Richmond Park Ranger program combines safety & beautification

One East Bay city has launched a new program to keep its residents safer, while at the same time beautifying public areas.

Richmond will now have park rangers patrolling the city's Greenway and Bay Trail. 

"Not a police presence, but an official city presence in some of our open spaces, recreational areas," says Richmond Police Chief Allwyn Brown. 

Afterschool and weekends will be the peak times for the rangers. So expect to see green all-terrain vehicles driving along public parks. 

Richmond hired four part-time employees to serve as rangers, which will be part of the city's community policing program. 

"Their function is to be out there to interact with members of the public, to supply information," says Brown.

Each ranger receives more than 200 hours of training, including CPR. They'll also take reports of lost and stolen items. But their main job is to serve as the liaison between park goers and police.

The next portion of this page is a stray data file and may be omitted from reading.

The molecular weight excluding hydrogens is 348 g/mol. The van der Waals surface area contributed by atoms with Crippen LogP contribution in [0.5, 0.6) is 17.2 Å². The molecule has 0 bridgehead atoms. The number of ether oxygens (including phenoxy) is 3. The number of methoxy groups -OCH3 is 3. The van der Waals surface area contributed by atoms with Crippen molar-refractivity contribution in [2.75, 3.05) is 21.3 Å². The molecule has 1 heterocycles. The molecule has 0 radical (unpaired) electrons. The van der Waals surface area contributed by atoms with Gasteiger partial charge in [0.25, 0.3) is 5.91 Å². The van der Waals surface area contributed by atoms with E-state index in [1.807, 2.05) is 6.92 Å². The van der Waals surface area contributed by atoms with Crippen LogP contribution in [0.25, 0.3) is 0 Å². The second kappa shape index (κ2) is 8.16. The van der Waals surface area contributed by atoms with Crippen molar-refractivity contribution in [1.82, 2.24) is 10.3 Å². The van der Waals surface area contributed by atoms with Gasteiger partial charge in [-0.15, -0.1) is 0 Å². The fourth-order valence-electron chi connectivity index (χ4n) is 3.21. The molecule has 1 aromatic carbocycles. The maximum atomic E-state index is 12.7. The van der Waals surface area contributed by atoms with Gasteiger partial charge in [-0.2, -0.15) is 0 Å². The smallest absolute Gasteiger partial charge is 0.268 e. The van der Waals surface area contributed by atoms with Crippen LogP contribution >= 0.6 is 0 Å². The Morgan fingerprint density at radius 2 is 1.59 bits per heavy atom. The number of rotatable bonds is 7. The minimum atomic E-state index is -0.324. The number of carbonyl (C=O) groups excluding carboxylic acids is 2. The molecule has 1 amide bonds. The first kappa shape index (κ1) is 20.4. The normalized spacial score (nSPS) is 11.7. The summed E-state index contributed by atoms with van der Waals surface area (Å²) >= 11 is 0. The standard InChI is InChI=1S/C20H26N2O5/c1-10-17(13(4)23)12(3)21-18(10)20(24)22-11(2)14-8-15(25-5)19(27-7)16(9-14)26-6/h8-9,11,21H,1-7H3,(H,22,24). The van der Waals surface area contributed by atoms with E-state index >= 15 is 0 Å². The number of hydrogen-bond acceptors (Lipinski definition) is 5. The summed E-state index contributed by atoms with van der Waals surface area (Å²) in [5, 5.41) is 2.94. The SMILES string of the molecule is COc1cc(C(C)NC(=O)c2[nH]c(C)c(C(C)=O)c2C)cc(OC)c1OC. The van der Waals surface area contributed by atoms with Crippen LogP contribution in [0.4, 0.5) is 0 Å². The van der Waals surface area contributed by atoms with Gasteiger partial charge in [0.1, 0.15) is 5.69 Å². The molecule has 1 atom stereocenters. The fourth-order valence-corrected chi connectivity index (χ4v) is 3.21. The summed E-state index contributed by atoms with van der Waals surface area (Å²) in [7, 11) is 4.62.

"We take notes about what needs to be done in the parts. If there's a maintenance issue or a security concern," says Park Ranger Daren Harris. 

Back in February of this year, 14-year-old Xavier McClanahan was shot and killed on this bike and pedestrian walkway.  It’s one of the areas that will be monitored by the rangers.  City leaders hope with a more official presence.  Crimes like this won't happen again. 

"If something is used by residence than it’s more likely to be a safe place. So it can prevent things like that from happening," says Richmond City Manager Bill Lindsay.  "Having a consistent presence there and having people who are interacting with our patrons in the Greenway will give us that advantage so we will know exactly what is going on," says Richmond Police Officer Miles Bailey. 

Each ranger is equipped with pepper spray for their safety, but most importantly a radio which will give them direct access to police.  The city hopes they can expand the program in the future.